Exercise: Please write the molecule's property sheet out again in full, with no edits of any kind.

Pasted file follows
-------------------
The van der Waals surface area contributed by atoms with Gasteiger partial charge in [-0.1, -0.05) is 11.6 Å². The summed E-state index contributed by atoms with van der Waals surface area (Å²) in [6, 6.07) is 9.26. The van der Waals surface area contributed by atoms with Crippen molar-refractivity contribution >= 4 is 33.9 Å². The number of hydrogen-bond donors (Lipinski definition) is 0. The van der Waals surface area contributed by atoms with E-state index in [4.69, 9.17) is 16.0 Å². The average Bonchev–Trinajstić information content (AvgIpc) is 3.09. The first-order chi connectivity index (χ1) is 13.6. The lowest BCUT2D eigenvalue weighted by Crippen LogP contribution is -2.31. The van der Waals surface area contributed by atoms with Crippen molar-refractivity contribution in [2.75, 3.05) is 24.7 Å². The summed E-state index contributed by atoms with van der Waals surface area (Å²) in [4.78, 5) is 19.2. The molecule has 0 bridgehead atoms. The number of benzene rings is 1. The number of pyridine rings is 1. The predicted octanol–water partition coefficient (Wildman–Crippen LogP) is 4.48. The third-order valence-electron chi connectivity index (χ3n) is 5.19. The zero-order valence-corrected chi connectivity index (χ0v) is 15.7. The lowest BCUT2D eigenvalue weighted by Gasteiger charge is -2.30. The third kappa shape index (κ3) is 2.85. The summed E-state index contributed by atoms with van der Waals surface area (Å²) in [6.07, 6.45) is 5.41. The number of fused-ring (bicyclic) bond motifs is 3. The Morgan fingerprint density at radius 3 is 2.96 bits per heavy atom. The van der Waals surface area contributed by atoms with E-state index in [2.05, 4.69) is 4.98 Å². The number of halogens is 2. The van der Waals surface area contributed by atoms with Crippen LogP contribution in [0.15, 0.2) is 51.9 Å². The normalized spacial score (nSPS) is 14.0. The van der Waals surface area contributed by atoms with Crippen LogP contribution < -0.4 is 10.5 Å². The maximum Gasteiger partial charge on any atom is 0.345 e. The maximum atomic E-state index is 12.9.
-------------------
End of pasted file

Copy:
The van der Waals surface area contributed by atoms with Gasteiger partial charge in [-0.1, -0.05) is 11.6 Å². The summed E-state index contributed by atoms with van der Waals surface area (Å²) in [6, 6.07) is 9.26. The van der Waals surface area contributed by atoms with Crippen molar-refractivity contribution >= 4 is 33.9 Å². The number of hydrogen-bond donors (Lipinski definition) is 0. The van der Waals surface area contributed by atoms with E-state index in [4.69, 9.17) is 16.0 Å². The average Bonchev–Trinajstić information content (AvgIpc) is 3.09. The first-order chi connectivity index (χ1) is 13.6. The lowest BCUT2D eigenvalue weighted by Crippen LogP contribution is -2.31. The van der Waals surface area contributed by atoms with Crippen molar-refractivity contribution in [2.75, 3.05) is 24.7 Å². The summed E-state index contributed by atoms with van der Waals surface area (Å²) in [4.78, 5) is 19.2. The molecule has 0 bridgehead atoms. The number of benzene rings is 1. The number of pyridine rings is 1. The predicted octanol–water partition coefficient (Wildman–Crippen LogP) is 4.48. The third-order valence-electron chi connectivity index (χ3n) is 5.19. The zero-order valence-corrected chi connectivity index (χ0v) is 15.7. The lowest BCUT2D eigenvalue weighted by Gasteiger charge is -2.30. The third kappa shape index (κ3) is 2.85. The summed E-state index contributed by atoms with van der Waals surface area (Å²) in [6.07, 6.45) is 5.41. The number of fused-ring (bicyclic) bond motifs is 3. The Morgan fingerprint density at radius 3 is 2.96 bits per heavy atom. The van der Waals surface area contributed by atoms with E-state index in [2.05, 4.69) is 4.98 Å². The number of halogens is 2. The van der Waals surface area contributed by atoms with Crippen LogP contribution in [0.15, 0.2) is 51.9 Å². The normalized spacial score (nSPS) is 14.0. The van der Waals surface area contributed by atoms with Crippen LogP contribution < -0.4 is 10.5 Å². The maximum Gasteiger partial charge on any atom is 0.345 e. The maximum atomic E-state index is 12.9.